• You would think that when an NBA team shoots at least 50 percent from the field and outrebounds its opponent by at least 15 it would win the game. Two NBA teams have done that this season -- the Celtics on Saturday night against Washington and Orlando against Philadelphia on Friday night -- and both lost! There were 41 instances last season in which a team made at least half of its shots and had at least 15 more rebounds than its opponent. Those teams were a combined 40-1!
The Atlanta Hawks never trailed in their 95-82 win over the Orlando Magic Sunday, and with the win Atlanta moved over .500 for the first time since Nov. 20, 2002.
You can only hope to contain Hawks
Jesse D. Garrabrant/Getty Images
Allen Iverson is excited about the play of Kyle Korver, whose 3-point shooting is one reason the Sixers are 3-0. "He has to be that sparkplug off the bench," The Answer says.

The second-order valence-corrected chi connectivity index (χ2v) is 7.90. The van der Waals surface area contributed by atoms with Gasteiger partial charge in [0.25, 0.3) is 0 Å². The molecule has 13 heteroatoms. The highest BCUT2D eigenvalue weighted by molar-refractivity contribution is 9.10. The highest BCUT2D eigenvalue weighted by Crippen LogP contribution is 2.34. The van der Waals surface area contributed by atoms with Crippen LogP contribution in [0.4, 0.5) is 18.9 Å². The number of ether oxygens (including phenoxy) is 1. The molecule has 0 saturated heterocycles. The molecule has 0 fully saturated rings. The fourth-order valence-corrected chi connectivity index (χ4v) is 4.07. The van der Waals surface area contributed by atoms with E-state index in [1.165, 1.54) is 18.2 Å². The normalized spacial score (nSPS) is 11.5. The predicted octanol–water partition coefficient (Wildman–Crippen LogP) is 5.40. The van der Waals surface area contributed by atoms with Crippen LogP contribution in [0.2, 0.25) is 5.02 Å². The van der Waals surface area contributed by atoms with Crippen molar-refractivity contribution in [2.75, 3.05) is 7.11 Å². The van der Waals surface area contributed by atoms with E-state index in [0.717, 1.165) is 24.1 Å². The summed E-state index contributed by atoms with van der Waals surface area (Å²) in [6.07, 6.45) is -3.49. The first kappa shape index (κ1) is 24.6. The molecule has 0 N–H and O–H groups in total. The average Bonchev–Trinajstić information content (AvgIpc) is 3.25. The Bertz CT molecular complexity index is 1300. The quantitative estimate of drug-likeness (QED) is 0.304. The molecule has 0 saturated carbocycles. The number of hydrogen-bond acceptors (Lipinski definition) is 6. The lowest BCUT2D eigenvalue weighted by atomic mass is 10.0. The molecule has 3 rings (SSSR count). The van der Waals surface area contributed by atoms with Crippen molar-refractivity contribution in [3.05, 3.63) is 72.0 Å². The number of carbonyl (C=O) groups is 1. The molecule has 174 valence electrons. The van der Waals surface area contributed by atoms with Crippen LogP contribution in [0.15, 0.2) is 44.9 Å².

Quote of the Day
-- Andrew Ayres
The New York fans were all over Stephon Marbury on Saturday night after he gave a shameful, mistake-prone effort that would have gotten him permanently banned from the playgrounds back in Coney Island had he showed up at his old stomping grounds with this much lack of game.
Marbury's final stat line was bad enough -- 1-for-9 shooting from the field, one assist versus six turnovers, a final point tally of a measly four -- but it didn't exactly do justice to how downright ugly this performance was, especially considering how it came from such an egocentric player who not so long ago was referring to himself as the best point guard in the NBA.